A child has died after he fell about 15 feet from a rock climbing wall at a popular trampoline park in North Carolina.
A 12-year-old boy was climbing a rock wall at Altitude Trampoline Park in Gastonia on Wednesday evening, June 19, when he fell on the concrete, reported Fox 46, citing police.
According to a 911 call made by a woman who said she was the child’s mother, the boy fell unconscious and was breathing abnormally.
Witnesses told ABC News that before paramedics arrived the boy was not able to move and was barely breathing.
He was subsequently air-lifted to Levine Children’s Hospital in Charlotte for treatment where he later succumbed to his injuries on Thursday night, June 20, according to reports.
After the fall, officials at the park released a statement: “There was injury at our park involving a 12-year old child. We’ve been in touch with a representative from the family. We are getting updates on his condition periodically, and are not in a position to speak for the family. We are taking every step necessary at the park,” reported WBTV.
The park was closed on June 21 “out of respect for the family,” according to a note posted on the door, reported Charlotte Observer. The rock climbing area was closed for investigation following the fall.
Authorities told Fox 46 that they’re treating the fall as an accident and no criminal charges will be filed.
According to its website, Altitude Trampoline Park’s equipment are manufactured in the United States with safety in mind.
“All Altitude Trampoline Parks are ASTM (American Society of Testing Materials) certified parks. ASTM creates the highest standards for safety in the industry–which sets us apart from many other parks in the industry,” the website states.
The boy was wearing a harness at the time of the accident. No other details about how the boy fell have been released.
Over recent years, trampolining has been a popular choice of outdoor activity for many families–either in their backyards or at trampoline parks. But there are many dangers involved while enjoying the activity that could lead to serious injuries or death.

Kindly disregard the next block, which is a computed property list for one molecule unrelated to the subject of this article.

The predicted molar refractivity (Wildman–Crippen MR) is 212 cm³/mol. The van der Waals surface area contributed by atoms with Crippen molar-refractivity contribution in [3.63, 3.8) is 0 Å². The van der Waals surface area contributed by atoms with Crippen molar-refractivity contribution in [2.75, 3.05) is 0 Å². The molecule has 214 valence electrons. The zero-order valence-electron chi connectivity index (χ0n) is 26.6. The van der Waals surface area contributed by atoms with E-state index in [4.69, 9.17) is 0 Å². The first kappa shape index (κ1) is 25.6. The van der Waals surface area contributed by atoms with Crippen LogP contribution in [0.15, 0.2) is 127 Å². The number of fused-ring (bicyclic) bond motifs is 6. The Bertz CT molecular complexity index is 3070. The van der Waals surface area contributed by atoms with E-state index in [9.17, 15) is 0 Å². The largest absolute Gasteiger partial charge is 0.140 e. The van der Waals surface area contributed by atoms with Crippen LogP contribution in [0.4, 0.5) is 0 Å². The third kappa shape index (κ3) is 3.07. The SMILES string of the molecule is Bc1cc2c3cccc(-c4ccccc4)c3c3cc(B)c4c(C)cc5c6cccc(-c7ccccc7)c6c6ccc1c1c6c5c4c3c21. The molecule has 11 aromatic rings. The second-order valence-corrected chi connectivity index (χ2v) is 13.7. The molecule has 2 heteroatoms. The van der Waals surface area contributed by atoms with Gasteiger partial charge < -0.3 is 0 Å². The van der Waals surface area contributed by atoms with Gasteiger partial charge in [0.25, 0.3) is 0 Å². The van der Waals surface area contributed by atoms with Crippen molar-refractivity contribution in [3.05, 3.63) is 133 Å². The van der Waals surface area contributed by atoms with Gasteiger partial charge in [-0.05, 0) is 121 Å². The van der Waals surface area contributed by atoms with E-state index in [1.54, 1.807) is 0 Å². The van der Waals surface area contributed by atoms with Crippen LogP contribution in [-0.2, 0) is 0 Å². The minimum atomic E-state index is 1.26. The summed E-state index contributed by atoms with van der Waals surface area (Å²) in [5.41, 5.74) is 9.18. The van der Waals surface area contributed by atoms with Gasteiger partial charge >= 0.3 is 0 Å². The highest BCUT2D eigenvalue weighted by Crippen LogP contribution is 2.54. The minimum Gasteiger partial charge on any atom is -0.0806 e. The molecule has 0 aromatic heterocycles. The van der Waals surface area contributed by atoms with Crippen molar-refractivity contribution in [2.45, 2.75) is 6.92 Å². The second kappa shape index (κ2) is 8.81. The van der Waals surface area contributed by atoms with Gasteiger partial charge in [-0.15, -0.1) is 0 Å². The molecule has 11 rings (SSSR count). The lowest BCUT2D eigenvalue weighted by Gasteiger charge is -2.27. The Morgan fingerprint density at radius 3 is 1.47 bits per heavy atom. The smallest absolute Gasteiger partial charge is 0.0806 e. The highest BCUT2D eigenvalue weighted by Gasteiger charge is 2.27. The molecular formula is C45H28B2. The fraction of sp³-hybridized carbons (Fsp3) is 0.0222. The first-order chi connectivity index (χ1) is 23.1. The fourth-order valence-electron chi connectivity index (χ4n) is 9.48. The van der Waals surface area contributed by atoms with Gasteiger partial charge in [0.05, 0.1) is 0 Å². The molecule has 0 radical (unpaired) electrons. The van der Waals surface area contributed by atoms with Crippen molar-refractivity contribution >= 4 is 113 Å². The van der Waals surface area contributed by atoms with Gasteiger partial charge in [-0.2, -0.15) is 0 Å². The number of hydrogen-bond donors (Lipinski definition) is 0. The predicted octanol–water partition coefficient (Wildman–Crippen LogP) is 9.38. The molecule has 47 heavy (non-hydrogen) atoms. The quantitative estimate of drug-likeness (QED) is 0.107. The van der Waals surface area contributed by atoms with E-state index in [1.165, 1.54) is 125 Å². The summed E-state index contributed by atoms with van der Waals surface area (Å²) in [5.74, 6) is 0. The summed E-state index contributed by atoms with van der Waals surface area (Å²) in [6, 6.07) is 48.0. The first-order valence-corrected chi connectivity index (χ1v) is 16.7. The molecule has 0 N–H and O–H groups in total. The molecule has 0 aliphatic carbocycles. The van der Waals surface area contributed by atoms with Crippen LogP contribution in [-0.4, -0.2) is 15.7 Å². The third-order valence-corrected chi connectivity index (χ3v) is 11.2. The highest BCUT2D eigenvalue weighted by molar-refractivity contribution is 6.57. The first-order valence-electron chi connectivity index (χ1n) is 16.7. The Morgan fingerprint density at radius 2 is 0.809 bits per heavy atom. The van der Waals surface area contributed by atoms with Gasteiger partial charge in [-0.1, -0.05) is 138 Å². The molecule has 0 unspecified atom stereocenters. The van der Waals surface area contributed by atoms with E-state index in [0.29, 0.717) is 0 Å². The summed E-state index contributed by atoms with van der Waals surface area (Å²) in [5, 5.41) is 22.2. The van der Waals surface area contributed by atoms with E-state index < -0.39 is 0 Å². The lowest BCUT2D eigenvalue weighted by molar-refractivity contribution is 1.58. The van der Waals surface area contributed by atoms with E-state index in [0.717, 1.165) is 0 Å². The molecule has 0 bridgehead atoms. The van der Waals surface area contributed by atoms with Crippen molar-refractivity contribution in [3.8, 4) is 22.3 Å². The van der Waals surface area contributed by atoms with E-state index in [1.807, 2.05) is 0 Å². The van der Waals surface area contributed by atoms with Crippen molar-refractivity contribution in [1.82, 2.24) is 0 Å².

Complaints about trampoline parks have been the subject of many lawsuits in the past few years. According to an investigation into lawsuits against a popular US trampoline park, Sky Zone, conducted by Boston 25 News, most injuries arise from the jumper getting their feet stuck between the trampoline mat and the metal frame, or when larger children fall on smaller children.
Several attorneys told the news website that the injuries could be a result of design flaws in the equipment.
“The trampolines are inter-connected, and they are next to each other and these trampoline parks encourage people to jump from trampoline to trampoline and you can’t really count on kids and even adults to jump right on the center,” attorney David Chazen, who was representing seven people injured at Sky Zone, told the news website.
Gymnastic coach Don McPherson, who has been an expert witness for dozens of cases against trampoline parks, shared a similar opinion to CBS News, saying that design flaws are to blame for the “catastrophic injuries.”
According to McPherson, since trampolines are all connected, when people jump the energy spreads in all directions, causing a “double bounce” that could end up in a collision between jumpers.
“They’re moving at speeds and with energy that when they hit or get hit by somebody else that’s twice their weight, they end up with crush injuries,” McPherson told the news website.
The American Academy of Pediatrics (AAP) had previously cautioned parents against recreational trampoline use in 2012 due to the risk for significant injury. The warning was for home trampoline use but also applies to commercial jump parks, according to its statement.
“An AAP policy statement on trampoline safety recommends against children’s recreational trampoline use, but states that if they are used, safety measures should include constant adult supervision, adequate protective padding, one jumper per trampoline at time, and avoidance of flips/somersaults,” according to a 2016 AAP statement.